By David Quine
Resisting the "POST-TRUTH" Culture
Oxford Dictionaries has selected "post-truth" as 2016's international word of the year. This is the atmosphere of our culture. You can't escape it. We are living in a culture which has replaced the Protestant Reformation view of Truth which was considered absolute, universal, and objective with the Post-Modern view of opinions, emotions and personal beliefs. I feel that it is very difficult for us to understand all the implications of the Protestant Reformation. Unfortunately, we take the results of that movement of God for granted. For example, almost no one during that time had a Bible in their own language. But if you did and if you were caught having one, it would certainly mean imprisonment, torture, or death. Before the Reformation, the leadership of the Church began teaching the ideas from the Greek and Roman worldview alongside the Biblical worldview. However, it wasn't long before these two opposing sets of ideas were forged together creating the Renaissance worldview. The Bible was no longer the center of thought or of education. The door was now opened for the next generation to walk through. But what did they find on the other side? What did they begin to believe? It wasn't long before the Bible was no longer viewed as the ultimate authority over all of life. The high view of Scripture once held by the Church was no longer accepted. Truth had been compromised and eventually, it would be set to the side as irrelevant. In the meantime, God raised up leaders who stood strong against those compromises and unbiblical teachings, encouraging Christians to trust God's Word alone (sola Scriptura) as the ultimate source of Truth in every area in which the Bible spoke and to reject the union of two differing and opposing worldviews. The Protestant Reformation was born some 500 years ago in the midst of great conflict and controversy.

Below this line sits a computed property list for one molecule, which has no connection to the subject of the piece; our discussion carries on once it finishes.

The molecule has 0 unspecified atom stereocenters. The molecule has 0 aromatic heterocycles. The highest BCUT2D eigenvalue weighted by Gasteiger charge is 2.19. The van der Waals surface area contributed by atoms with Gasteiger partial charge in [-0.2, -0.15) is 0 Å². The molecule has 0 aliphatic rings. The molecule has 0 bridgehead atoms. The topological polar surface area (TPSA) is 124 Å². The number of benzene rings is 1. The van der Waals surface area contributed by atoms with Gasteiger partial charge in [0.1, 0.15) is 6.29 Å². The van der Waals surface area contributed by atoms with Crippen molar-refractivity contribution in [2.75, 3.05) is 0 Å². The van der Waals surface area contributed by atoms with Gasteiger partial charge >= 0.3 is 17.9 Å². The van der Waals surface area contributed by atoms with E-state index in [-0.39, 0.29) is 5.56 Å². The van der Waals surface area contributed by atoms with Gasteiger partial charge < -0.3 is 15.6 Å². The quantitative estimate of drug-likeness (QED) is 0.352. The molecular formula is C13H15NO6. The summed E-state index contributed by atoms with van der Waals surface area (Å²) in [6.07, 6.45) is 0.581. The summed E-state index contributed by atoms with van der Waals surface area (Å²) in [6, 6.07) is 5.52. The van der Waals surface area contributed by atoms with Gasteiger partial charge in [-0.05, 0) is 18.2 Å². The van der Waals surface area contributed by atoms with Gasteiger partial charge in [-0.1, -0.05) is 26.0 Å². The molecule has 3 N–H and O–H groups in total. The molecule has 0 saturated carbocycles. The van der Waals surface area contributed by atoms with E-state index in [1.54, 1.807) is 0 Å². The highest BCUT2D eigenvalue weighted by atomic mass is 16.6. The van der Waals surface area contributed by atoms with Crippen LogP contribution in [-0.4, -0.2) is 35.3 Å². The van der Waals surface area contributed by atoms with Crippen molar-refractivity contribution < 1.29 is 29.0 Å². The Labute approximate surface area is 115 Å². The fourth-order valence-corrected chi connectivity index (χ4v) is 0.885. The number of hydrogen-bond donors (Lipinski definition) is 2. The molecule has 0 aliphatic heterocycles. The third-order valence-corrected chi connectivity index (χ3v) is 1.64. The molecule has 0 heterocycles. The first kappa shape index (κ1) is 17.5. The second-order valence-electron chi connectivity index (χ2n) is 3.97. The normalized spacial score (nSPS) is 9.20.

The ultimate issue at that time was their view of Truth. I feel we are living in a similar time. In the beginning of the 20th-Century, the secular culture had mocked Truth and pushed it from culture into the four corners of the Church. The thinking was that there is the Bible and then there is Truth. In 1984 we started Cornerstone Curriculum with the mission of "Teaching Children to Reason from the Biblical Worldview." That meant that we would have to create a curriculum in which ALL subjects would fall under the authority and teaching of the Word of God as understood during the Reformation. For example, God has given us a framework for understanding science, history, economics, and all other areas - the Bible. The Reformation worldview started with the Bible as the foundation for understanding and developing every area of study. Cornerstone Curriculum would embrace that same educational and theological philosophy.